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(c) by Mary Griggs

The Salt Lake Tribune posted some interesting statistics recently. Following the November approval by the Salt Lake City Council of a measure to ban bias based on sexual orientation or gender identity in housing and the workplace, two out of three Utah resident now back workplace protections for LGBT workers and hospital visitation and inheritance rights for gay and lesbian couples. In the January before the measure, support was only at 56%. In fact, since the law changed, opposition to LGBT equal rights dropped from 40% to 23%.

Further, a majority of Mormons in Utah, which led the fight with Roman Catholics against Prop 8 in California in 2008, increased their approval and acceptance of gay/lesbian civil rights in their own state in less than a year by a range of 10% to 45%.

“This isn’t a gradual change of attitudes. This is a fairly dramatic jump,” says Matthew Burbank, chairman of the University of Utah’s political science department. “Clearly, the fact that the LDS Church was officially endorsing this position had an impact on people.”

The simple truth is that many people will change their opinions because their leaders tell them to, either directly through the legislative process or by leading with their own behavioral change.

When Harry Truman integrated the armed forces in 1948, it was highly controversial. Army Chief of Staff General Omar N. Bradley tried to argue him out of issuing the executive order and stated that desegregation will come to the Army only when it becomes a fact in the rest of American society.

When Lyndon Johnson signed the Civil Rights Act in 1964, plenty of people were outraged by his actions. In fact, a long time friend and former mentor, Richard Russell said, “We will resist to the bitter end any measure or any movement which would have a tendency to bring about social equality and intermingling and amalgamation of the races in our (Southern) states.”

Guess what? The world didn’t end after either of those laws was enacted. It kept rotating around the sun and the increase of rights recognition for one community did not result in a reduction of rights for others. Instead, the forward motion of history has resulted in more liberty and justice for all.

Since those days, there have been incremental changes toward LGBT equality. Massachusetts, Iowa, New Hampshire, Connecticut, Vermont and the District of Columbia have adopted laws permitting marriage of gay couples. Nine other states – New Jersey, California, Oregon, Washington, Nevada, Colorado, Maine, Hawaii and Wisconsin – have granted similar rights to gay domestic partners in varying degrees.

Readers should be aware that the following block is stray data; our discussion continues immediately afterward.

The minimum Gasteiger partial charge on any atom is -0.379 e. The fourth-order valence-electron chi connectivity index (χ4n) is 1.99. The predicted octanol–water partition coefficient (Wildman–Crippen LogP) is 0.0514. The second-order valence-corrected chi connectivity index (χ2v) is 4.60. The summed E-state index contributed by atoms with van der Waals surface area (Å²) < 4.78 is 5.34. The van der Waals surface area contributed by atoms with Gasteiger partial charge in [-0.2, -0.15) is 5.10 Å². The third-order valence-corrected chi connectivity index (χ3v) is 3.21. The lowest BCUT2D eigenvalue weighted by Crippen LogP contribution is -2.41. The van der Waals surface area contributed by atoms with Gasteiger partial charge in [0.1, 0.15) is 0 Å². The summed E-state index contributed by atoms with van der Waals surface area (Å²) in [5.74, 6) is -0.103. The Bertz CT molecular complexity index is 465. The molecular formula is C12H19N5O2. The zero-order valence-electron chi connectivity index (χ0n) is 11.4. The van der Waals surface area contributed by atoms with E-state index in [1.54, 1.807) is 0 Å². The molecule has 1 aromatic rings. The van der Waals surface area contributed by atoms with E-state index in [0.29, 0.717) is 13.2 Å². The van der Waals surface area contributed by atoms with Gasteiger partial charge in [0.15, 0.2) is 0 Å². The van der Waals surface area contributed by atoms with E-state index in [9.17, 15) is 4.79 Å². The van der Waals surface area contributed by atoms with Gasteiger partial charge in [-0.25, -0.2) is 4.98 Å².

In 1993, there were about 50 openly lesbian, gay, bisexual or transgender elected officials in the United States, according to the Victory Fund , which recruits and promotes gay candidates. Today, there are 460 with at least 36 openly gay and lesbian candidates running for office in 2010.

A 2006 Pew poll found that 60 percent of Americans favor allowing gays and lesbians to serve openly in the military. That was followed by a 2009 USA Today/Gallup poll that found 69% in favor of allowing openly gay men and lesbian women to serve in the military. Internationally, the list of countries that allow openly gay people to serve in the military has grown to 28, including Canada, Israel, Australia and most of Europe.

But that isn’t enough.

In 29 states, it’s still legal to fire someone solely because they’re lesbian, gay, or bisexual; in 38 states it is legal to fire someone solely for being transgender. More than 13,500 service members have been fired under DADT since 1994, including discharging almost 800 mission-critical troops and at least 59 Arabic and nine Farsi linguists in the last five years.

We are seeking fairness. What we want are the same social, financial, and legal benefits for which we pay for with our taxes. The same thing the Patriots fought a revolution for and the same thing that our Constitution guarantees.

The time is now. Pass ENDA. Repeal DADT.

What we needs are leaders. Politicians, religious leaders, military commanders, or anyone in a position of authority can make a great deal of difference by affirming equal rights to everyone, including gays, lesbians, bisexuals and transgenders.

That leader could be the president of the United States. But what if it were you?